Apple, one of the most renowned, powerful and popular brands of today has always defied use of content marketing.

This may be surprising to hear. Content marketing is one of the biggest marketing trends over the last couple of years. And Apple is one of the world’s biggest and most famous brands.

Content Marketing Interest Over Time

Interest in “content marketing” as a search term, via Google Trends

So why does Apple not do content?

It doesn’t take a genius to work out that Apple’s lack of content is deliberate. To suggest that a business creating such innovative, world-class products and spending millions on its marketing efforts isn’t aware of one the latest successful marketing trends would be absurd.

Although we can only speculate the rationale behind Apple’s strategy, there are several likely explanations for it:

Apple is huge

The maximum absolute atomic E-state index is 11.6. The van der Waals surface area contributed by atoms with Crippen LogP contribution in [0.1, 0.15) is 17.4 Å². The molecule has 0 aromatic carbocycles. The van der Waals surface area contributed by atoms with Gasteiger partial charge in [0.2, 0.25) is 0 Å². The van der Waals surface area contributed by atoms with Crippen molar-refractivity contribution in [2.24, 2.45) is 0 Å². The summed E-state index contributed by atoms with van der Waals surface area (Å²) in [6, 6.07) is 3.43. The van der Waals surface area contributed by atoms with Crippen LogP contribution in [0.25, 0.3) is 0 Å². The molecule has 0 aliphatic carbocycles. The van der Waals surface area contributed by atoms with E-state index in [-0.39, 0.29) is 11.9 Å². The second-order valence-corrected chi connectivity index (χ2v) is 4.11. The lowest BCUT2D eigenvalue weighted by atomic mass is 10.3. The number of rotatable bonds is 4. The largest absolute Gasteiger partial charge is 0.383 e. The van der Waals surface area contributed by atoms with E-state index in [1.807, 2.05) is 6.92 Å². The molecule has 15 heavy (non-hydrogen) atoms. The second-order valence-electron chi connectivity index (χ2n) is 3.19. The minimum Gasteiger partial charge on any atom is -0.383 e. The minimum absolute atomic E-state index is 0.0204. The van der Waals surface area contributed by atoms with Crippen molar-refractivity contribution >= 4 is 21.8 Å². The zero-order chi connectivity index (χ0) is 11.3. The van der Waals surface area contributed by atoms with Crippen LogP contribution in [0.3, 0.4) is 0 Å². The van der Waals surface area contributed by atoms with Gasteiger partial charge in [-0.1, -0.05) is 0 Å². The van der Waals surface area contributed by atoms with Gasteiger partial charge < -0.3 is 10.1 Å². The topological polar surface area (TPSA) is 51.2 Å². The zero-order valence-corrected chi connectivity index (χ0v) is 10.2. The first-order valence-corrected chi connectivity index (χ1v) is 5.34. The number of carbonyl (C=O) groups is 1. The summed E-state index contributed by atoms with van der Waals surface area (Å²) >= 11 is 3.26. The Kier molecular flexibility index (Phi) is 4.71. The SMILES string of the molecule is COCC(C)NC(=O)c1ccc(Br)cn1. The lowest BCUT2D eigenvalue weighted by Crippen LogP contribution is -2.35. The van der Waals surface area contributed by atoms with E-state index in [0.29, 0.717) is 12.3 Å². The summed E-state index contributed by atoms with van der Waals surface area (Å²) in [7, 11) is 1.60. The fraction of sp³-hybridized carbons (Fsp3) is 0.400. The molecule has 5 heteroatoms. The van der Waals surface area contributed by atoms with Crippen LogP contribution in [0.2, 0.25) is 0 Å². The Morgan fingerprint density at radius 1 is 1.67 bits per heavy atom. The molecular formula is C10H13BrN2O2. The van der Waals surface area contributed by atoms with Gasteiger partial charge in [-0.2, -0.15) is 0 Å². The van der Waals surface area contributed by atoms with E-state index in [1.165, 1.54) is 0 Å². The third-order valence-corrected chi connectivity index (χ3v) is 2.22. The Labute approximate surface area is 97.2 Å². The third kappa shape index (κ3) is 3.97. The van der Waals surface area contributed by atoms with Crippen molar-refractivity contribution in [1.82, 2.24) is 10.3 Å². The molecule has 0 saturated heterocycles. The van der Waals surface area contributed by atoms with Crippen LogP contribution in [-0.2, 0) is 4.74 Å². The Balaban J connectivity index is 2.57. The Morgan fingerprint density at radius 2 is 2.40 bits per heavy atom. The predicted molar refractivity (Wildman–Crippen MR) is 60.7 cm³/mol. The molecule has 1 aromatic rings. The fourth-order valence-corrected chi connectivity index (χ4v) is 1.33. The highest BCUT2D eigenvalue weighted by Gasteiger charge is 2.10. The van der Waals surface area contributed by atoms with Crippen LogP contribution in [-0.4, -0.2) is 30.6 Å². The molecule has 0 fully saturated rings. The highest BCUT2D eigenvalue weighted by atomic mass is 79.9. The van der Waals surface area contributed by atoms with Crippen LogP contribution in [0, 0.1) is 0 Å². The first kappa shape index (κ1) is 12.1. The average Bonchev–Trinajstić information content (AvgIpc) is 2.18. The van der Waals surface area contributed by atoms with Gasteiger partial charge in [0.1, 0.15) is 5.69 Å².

Apple is a market leader. It speaks and the world listens. It knows that it doesn’t have to encourage journalists, tech bloggers and the general public to talk and write about it – they will anyway. The hype around this brand over the last few years is simply off the scale, and it is exactly for this reason that they don’t need content.

Of course this could all change over the next few years. But for now, Apple can get away without content marketing as it already has the attention it needs.

Sadly for pretty much every other brand in the world though, this is not the case. Content can give your brand and business visibility and credibility, and build your reputation as a thought-leader and authority in whatever industry you operate.